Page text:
from Ellington Field, Texas. Ac-
companied by their instructors,
the cadets' trip to the campus
was on a routine flight..
While here, they attended na-
vigation classes and conferred
with students studying celes-
tial navigation. Weather per-
mitting, they will start on their
return trip of this training
flight this morning from Willow

Completing the delegation was
Lt. Col. Malcolm E. Norton from
the Air Training Command at
Scott Air Field, Illinois, who was
accompanied by a group of his
* * *
THE OFFICERS and cadets at-
tended Air Force ROTC classes,
conferred with students and in-
structors enrolled in celestial na-
vigation courses, and inspected
the University Air Force ROTC
setup as a whole.
The entire group also attended
the Michigan-Illinois game, and
highlighted their visit with a
group dinner at the Union.

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(Continued from Page 2)
tics, Library Science, Law, and
The New York State Civil Serv-
ice Commission announces exam-
inations for Public Administration
Internships and Junior Manage-
ment positions. Closing date for
filing application, Nov. 15. New
York residency) is required for allr
examinations. Application forms
are available at the Bureau of

University Community Center,
Willow Village: Sun., Nov. 5, Vil-
lage Church Fellowship (interde-
nominational) : 10:45 a.m., Church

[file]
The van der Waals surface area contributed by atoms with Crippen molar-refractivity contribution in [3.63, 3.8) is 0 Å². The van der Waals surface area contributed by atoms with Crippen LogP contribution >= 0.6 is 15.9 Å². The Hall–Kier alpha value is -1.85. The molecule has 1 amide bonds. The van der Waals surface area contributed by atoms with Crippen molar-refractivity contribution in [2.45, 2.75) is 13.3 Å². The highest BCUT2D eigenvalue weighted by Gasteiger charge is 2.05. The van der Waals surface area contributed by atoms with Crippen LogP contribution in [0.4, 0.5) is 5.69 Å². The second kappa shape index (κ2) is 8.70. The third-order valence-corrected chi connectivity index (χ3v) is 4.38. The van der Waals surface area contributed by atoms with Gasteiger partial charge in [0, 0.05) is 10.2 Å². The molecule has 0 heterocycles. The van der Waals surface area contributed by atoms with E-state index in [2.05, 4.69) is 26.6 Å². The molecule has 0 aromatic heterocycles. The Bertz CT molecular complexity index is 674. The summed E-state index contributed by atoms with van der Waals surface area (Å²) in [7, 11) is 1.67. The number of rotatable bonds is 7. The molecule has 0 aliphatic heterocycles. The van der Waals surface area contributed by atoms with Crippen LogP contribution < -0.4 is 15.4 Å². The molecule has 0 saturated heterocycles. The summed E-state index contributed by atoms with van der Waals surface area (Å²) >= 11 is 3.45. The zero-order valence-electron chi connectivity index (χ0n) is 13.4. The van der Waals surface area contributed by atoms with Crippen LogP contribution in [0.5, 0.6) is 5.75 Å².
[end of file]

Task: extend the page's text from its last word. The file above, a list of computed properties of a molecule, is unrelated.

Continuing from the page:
Services, Rev. Levai. 4:30 p.m.,
Movies; Pot-luck supper.
Mon., Nov. 6, 8 p.m., Senior
Study Group; Water Color Class;
Modern Dance.
Tues., Nov. 7, 8 p.m., Bridge and
Canasta. 8:30 p.m., Wives' Club
Board Meeting.
Wed., Nov. 8, 8 p.m., Ceramics;
Great Books: Refreshment Com-
mittee Meeting; Fashion Show
Thurs., Nov. 9, 8 p.m., Ceramics;
Choir Practice.
Academic Notices
Preliminary Examinations in
English: Candidates for the Ph.D.
degree in English who expect to
take the preliminary examinations
this autumn are requested to
leave their names with Dr. Ogden,
3230 Angell Hall, at once. The ex-
aminations will be given as fol-
lows: English Literature to 1550,
November 21; English Literature,
1550-1750, November 25; English
Literature, 1750-1950, November
28; and American Literature, De-
cember 2. Both the Tuesday and
the Saturday examinations will be
given in the School of Business
Administration, Room 69, at 9 a.m.
Medical College Admission Test:
Morning Session, 8:45 a.m.,,Mon.,
Nov. 6, Rackham Lecture Hall.
The Afternoon session, 1:45 p.m.
Candidates must be present at
both sessions.
Engineering Freshmen: Inter-
views with your Mentor, concern-
{Continued on Page 4) _


G.I. Requisitions
Accepted on Supplies only
314 S. State . Ph. 7177
fountain pens repaired